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Thursday, November 22, 2012

Holiday reruns: The Littlest Turkey!

Here's a holiday tradition that started with the earliest days of this blog: the annual retelling of The Littlest Turkey! Gather the children around the oven as your bird roasts, and tell them the heartwarming story of the turkey who was almost left behind on Thanksgiving!

Another Monkey: The Littlest Turkey


Tuesday, November 20, 2012

Ethel White at the Hotel Jermyn, August 21, 1947

On Thursday, November 15 I read a poem at the Northeastern Pennsylvania Writers' Collective (NEPWC) Open Mic Night at The Vintage in Scranton, PA. As I took the stage I realized it wasn't just my first time reading at one of our Open Mic Nights, it was also the first time I had read anywhere, period, at least since my high school Speech Team days.  Of course, I have appeared on television each week for 90 seconds at a time presenting the Blog of the Week  for much of the last year, and I took part in the Bloggers Roundtable last year. I've also done some teaching (over twenty years ago!) and my current job is all about talking to strangers. So I wasn't really ill-prepared to speak in front of a group largely composed of people I already knew. 

This poem came from a lot of sources. I first read about the story of Ethel White at the Hotel Jermyn in this article on Brian Fulton's blog Pages from the Past, back when I was doing research for that blog's upcoming feature as Blog of the Week. The blog post reproduces the bizarre, almost-comical photo showing the path of Ethel White's descent, with start and stop points indicated with X's.  The Vintage (then known as The Vintage Theater) had just announced the intention of moving into its new home in the Manhattan Room at the old Hotel Jermyn, so I was fascinated to learn this admittedly horrible bit of history about our new home. I had nearly forgotten about the story until back in October when I heard Greg Russick present a poem about a man watching his life slowly drip by at the bar in the Manhattan Room. I realized the Ethel White story could make a good poem. (Whether or not I produced a "good" poem is, of course, open to discussion.)  I discussed this with Greg and two other members of the NEPWC during a break at their poetry reading at Crave in Jim Thorpe a few days later. The next day I bought a notebook at a junk store and began scribbling out this poem while waiting for my mom to complete her shopping.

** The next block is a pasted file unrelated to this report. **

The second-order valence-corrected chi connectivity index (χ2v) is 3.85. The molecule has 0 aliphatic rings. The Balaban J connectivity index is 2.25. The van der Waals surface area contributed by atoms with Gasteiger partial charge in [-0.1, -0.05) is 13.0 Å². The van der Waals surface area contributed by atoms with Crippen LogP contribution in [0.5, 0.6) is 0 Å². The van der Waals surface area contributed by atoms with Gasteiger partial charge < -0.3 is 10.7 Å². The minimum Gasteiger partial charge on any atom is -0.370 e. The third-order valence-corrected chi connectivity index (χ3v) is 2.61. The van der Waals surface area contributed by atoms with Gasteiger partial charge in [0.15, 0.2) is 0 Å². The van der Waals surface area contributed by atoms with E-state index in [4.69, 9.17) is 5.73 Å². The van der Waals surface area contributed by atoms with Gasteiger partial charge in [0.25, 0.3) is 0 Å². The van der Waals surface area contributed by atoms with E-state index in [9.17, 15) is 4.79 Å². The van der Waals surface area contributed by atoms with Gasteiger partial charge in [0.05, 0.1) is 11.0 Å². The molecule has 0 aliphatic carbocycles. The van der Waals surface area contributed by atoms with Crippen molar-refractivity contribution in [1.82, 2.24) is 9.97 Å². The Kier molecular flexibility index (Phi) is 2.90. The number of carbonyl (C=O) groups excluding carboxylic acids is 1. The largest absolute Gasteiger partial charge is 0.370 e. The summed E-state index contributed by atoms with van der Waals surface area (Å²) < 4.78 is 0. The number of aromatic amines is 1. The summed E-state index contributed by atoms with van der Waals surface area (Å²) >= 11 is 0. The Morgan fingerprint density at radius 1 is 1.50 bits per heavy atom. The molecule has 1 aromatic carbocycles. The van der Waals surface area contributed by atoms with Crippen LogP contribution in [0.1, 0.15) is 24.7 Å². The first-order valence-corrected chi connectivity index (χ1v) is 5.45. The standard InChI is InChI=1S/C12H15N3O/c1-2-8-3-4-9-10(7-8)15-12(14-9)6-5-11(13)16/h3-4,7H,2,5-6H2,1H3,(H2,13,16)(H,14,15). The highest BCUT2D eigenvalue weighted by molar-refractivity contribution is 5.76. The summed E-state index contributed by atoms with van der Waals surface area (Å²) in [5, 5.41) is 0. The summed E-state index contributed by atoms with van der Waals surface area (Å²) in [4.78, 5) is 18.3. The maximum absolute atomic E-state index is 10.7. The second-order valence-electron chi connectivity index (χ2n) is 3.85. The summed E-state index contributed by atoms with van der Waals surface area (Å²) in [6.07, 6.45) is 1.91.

I don't want to trivialize the tragedy of what happened here. Suicide is no laughing matter. I also don't want to suggest that Ethel White's death was actually a murder arranged by someone else in the story. If that question even existed, I'm sure it was asked decades ago. But recently we observed the anniversary of the wreck of the Edmund Fitzgerald. Very few losses of freighters are well-known, and the memory of this one stays with us in large part thanks to the song by Gordon Lightfoot. If this poem in some way helps to keep the memory of Ethel White alive, I will feel like it has succeeded as a poem.



Ethel White at the Hotel Jermyn, August 21, 1947

She stepped out of the window
and falling, she fell
(Why was she even there? 
Why did her husband bring her
from Albany to Scranton
on their way to Washington, D.C.?
Salesmen stick their feet in doors
and sleep with farmers' daughters
Why did he bring his wife with him?
Was he afraid that, left alone, she might do herself a mischief?
Was she afraid that, left alone, he might stray with some trollop?)
But he brought her with him
from Albany to Scranton
to the seventh floor of the Hotel Jermyn

She stepped out of the window
(or was she pushed?
While her husband was out
visiting some friends in another part of town
did someone, some man, or maybe a woman
come to the seventh floor
to make it look like she had jumped
make it look like suicide, not murder
make it look like on her own 
she stepped out of the window)
and falling, she fell
seven stories to the street below
(Not seven stories straight down
No, not straight down from the window to the street
Six stories straight down
or maybe five and a half
to hit something, some obstruction to her descent
a flagpole, perhaps
or an awning
where she bounced
and was tossed
in a trajectory helpfully illustrated in the paper the next day
in a broken white line outlined in black
showing her descent from the window
to the street below)
where a crowd gathered round
and her husband
returning from visiting some friends
came across the crowd and asked what was the matter
the matter that had gathered them round
the matter which had been a woman
the matter which had been his wife

She stepped out of the window
and falling, she fell
seven stories to the street below
not seven stories straight down
but seven stories nonetheless


Copyright 2012 by Harold Jenkins. All rights reserved.

Sunday, November 18, 2012

Going offline for a bit